Paul Beatty's novel The Sellout wins Man Booker Prize
Paul Beatty has become the first American author to win the Man Booker Prize for his satirical book The Sellout which was described as "a novel of our times" by judges.
The Sellout examines race relations in contemporary America and is narrated by African-American BonBon whose hometown of Dicks in Los Angeles county has been removed from the map to save California from embarrassment.
BonBon ends up in the Supreme Court after attempting to reinstitute slavery and segregation in the local school as a means of bringing about civic order.
Beatty, 54, was born in LA, California and now resides in New York. He was handed the award and £50,000 prize money at a ceremony at The Guildhall in central London attended by The Duchess of Cornwall.
The Sellout is Beatty's fourth novel and his success follows in the footsteps of previous winners that include Margaret Atwood and Salman Rushdie.
Announcing the win, chair of judges Amanda Foreman, acknowledged the book's timeliness due to it dealing with the "complexities that modern society is confronting with", adding that one of those issues was the rise of the Black Lives Matter movement in the last few years.
Foreman revealed the judging panel had three books that they "felt particularly strongly about" but had opted for Beatty's novel after four hours of deliberations on Tuesday, calling his writing "a high wire act".
She said: "The Sellout is one of those very rare books that is able to take satire, which is in itself a very difficult subject and not always done well, and it plunges into the heart of contemporary American society and, with absolutely savage wit, of the kind I haven't seen since Swift or Twain, both manages to eviscerate every social taboo and politically correct, nuanced, every sacred cow, and while both making us laugh, making us wince.
"It is both funny and painful at the same time and it is really a novel of our times."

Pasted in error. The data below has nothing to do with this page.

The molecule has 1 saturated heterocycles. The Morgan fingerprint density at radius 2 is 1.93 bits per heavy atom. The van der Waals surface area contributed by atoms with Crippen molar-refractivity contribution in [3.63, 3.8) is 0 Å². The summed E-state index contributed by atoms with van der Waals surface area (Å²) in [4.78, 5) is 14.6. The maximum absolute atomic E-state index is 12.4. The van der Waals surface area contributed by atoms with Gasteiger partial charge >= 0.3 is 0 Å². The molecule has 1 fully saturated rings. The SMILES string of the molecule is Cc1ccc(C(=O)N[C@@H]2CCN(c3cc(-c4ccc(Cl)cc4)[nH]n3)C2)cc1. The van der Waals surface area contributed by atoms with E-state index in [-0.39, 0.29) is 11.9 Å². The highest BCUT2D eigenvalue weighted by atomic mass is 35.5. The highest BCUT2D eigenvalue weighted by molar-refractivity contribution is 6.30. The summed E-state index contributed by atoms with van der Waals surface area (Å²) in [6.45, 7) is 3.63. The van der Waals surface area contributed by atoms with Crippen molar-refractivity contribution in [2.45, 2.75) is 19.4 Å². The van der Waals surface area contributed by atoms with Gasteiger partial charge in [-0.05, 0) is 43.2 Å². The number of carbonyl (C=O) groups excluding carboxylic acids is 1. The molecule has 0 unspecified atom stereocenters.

She added: "This is a book that nails the reader to the cross with cheerful abandon but that is why the novel works because while you're being nailed you're being tickled."
Foreman said the panel, which was made up of critic and lecturer Jon Day, author Abdulrazak Gurnah, poet and professor David Harsent and actress Olivia Williams, had set a criteria which included aesthetic, quality and depth of ideas, craftsmanship and whether the novel transported the reader.
The win marks a second consecutive success for independent publisher Oneworld who also received the prize in 2015 for Jamaican author Marlon James' A Brief History Of Seven Killings.
The shortlist was opened up to American authors in 2014, with Beatty seeing off compatriot Ottessa Moshfegh and bookies' favourite Madeleine Thien for the prestigious prize.
Moshfegh's novel Eileen is about a "disturbed young woman trapped between her role as her alcoholic father's carer and her day job as a secretary at a boys' prison" whilst Thien's Do Not Say We Have Nothing follows a young Chinese woman who flees to Canada in the aftermath of the Tiananmen Square protests
Also listed were British writers' Deborah Levy for Hot Milk, which "examines female rage and sexuality as well as the strange and monstrous nature of motherhood", Graeme Macrae Burnett for His Bloody Project, a crime story exploring the life of a 19th century crofter, and Canadian-British writer David Szalay for his novel All That Man Is.
Receiving his prize from the Duchess, a visibly emotional Beatty said "writing has given me a life".
Choking back tears he added: "I'm just trying to create space for myself and hopefully I can create space for others."
Beatty revealed that his girlfriend had convinced him to write the book after he repeatedly put it off, joking that he "hate(s) writing".
"I'm not lazy I just don't commit to much because if I commit to something I do it.
"So I've been avoiding writing this book and this organisation called Creative Capital they were just basically asking me to take their money. I didn't want to do it because the application was too long and I just didn't want to write."
The author also said he had started crying after he first read the book out loud as it "matches exactly the language in my head".
Ending his speech, Beatty said: "I tend to keep my head underground, like an ostrich I think. But when I got here there was all this talk of cultural appropriation which was interesting to hear.
"I think you can write what you want but people get to say what they want back to you and that's not censorship and I think that's important and I think it's also important to know that cultural appropriation goes every direction.
"It's not about white appropriating this it's about everybody appropriating everything and thank goodness I would have absolutely nothing to say if that was the case."